I got to hear Bob Dylan sing High Water (for Charley Patton) on both nights I attended his New York shows. Center stage and nothing between Dylan and the audience but the thin microphone stand. High Water is a song that gets just plain bigger every time I hear it . It holds more and gives more. The verses begin with staccato brisk recitations of the words, and then open up and slow down. By the last line of each verse, and then the “high water everywhere” refrain, the phrasing takes us back to the big muddy, the high water is everywhere, and we’re pulled by the singer into the current no one can fight. In the music you can actually hear the vocal struggle to pull out of the current, and then the current pulling the singer back down, and of course us with him. Live, the song can be blistering and triumphant, or it can be steady and unyielding. It is generous and embracing–we’re all in the high water.
It’s a song made for Dylan’s voice today, picking out words quickly like dropping rough stones one by one, and then the growls that come up from beneath the ground beneath the stage beneath his feet. And today we pay special attention to verse #5. It begins like an old joke. An Englishman, Italian, and a Jew walk into a Bob Dylan song, and they’re reprimanded by George Lewis, a black American who was a New Orleans jazz trombonist , and whose career ran through Jim Crow, and just past the Civil Rights era. Or they’re reprimanded by George Lewes/Lewis, the Victorian writer who took up a sort of outlaw life as the adulterous consort of a woman also named George,who was a better writer than himself. Or George Lewis is neither of these, but the name does trail histories of custom and liberty and making music and writing stories. It’s a George Lewis who tells the Englishman, Italian, and Jew, each with his own very different story of man and God and law, “you can’t open your mind, boys, to every conceivable point of view.” Reality has too many heads, and the human mind can only stand so much. And teacherly, paternally, condescendingly, this Lewis calls them boys.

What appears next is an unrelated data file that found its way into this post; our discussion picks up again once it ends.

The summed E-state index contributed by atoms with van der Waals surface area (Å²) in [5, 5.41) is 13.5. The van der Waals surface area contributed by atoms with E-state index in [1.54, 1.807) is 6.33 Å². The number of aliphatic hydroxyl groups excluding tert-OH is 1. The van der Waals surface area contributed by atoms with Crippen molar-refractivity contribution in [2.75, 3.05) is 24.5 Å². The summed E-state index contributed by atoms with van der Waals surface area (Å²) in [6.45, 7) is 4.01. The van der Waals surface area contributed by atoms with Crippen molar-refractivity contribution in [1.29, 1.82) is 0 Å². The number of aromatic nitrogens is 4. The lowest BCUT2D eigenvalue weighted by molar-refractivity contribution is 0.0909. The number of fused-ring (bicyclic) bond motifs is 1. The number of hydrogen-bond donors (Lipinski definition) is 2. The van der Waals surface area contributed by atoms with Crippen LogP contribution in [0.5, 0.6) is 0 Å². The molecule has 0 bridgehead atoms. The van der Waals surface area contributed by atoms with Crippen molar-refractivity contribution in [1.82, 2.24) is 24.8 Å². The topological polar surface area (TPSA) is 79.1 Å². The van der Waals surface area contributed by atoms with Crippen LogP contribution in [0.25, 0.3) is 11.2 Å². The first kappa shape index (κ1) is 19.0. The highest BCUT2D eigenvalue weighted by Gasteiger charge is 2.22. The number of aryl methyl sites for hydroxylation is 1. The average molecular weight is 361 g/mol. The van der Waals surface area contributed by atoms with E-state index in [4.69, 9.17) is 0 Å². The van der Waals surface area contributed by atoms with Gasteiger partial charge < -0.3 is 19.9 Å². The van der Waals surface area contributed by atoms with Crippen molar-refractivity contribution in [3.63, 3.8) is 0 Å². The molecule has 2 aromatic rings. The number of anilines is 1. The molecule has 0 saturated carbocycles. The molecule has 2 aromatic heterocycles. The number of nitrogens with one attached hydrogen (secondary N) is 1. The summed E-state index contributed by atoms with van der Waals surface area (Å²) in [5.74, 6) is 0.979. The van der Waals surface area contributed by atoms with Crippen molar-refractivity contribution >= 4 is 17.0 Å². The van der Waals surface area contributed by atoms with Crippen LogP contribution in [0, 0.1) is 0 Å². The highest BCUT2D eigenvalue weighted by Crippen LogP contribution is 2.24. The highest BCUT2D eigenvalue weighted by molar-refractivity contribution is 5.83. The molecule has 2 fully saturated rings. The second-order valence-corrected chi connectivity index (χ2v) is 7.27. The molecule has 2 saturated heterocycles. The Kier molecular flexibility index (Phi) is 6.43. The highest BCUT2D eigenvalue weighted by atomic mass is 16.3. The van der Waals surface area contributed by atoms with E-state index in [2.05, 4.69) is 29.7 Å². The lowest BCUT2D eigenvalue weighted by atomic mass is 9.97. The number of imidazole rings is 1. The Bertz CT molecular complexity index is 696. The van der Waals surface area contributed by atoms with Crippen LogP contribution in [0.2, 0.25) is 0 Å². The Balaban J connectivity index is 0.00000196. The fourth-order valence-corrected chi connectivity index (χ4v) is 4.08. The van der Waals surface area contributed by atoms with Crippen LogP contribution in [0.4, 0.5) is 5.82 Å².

And if you don’t get it in the opening lines, Dylan pulls out the big gun, and Charles Darwin himself gets called to the stage. Where he’s cornered on highway 5, the interstate running along the far west coast, north to south from Washington through southern California. Where the American west basically stops, and traffic moves up and down between Canada and Mexico. Darwin’s trapped here, and the law, the Judge, tells its muscle, the High Sheriff, to hand him over, period. Dead or alive. This High Sheriff carries a lot of weight: he brings us back to the album’s musical journey, with Charley Patton’s song “High Sheriff Blues,” and High Sheriff being a post found both in the UK and the US, it links Darwin to his homeland and to the country where his ideas have been defendants in courthouses. Darwin is lethal or he’s worthless, his death no stain on the hands of the law. “Either one–I don’t care,” is a line that seems almost intrinsically unflubbable, Dylan always gets it across as a pitch black drawling sneer, always too cold and too believable to be just plain clever. And down in the flood goes all kinds of histories, all kinds of *progress*. What does it mean for me to struggle through this high water? I’m reaching for certainties and salvation too, aren’t I.
On the 150th anniversary of the publication of The Origin of Species, listen to High Water (for Charley Patton), be grateful to Bob Dylan for giving us dark and fresh new ways of hearing the song live, and think about history and floods and progress.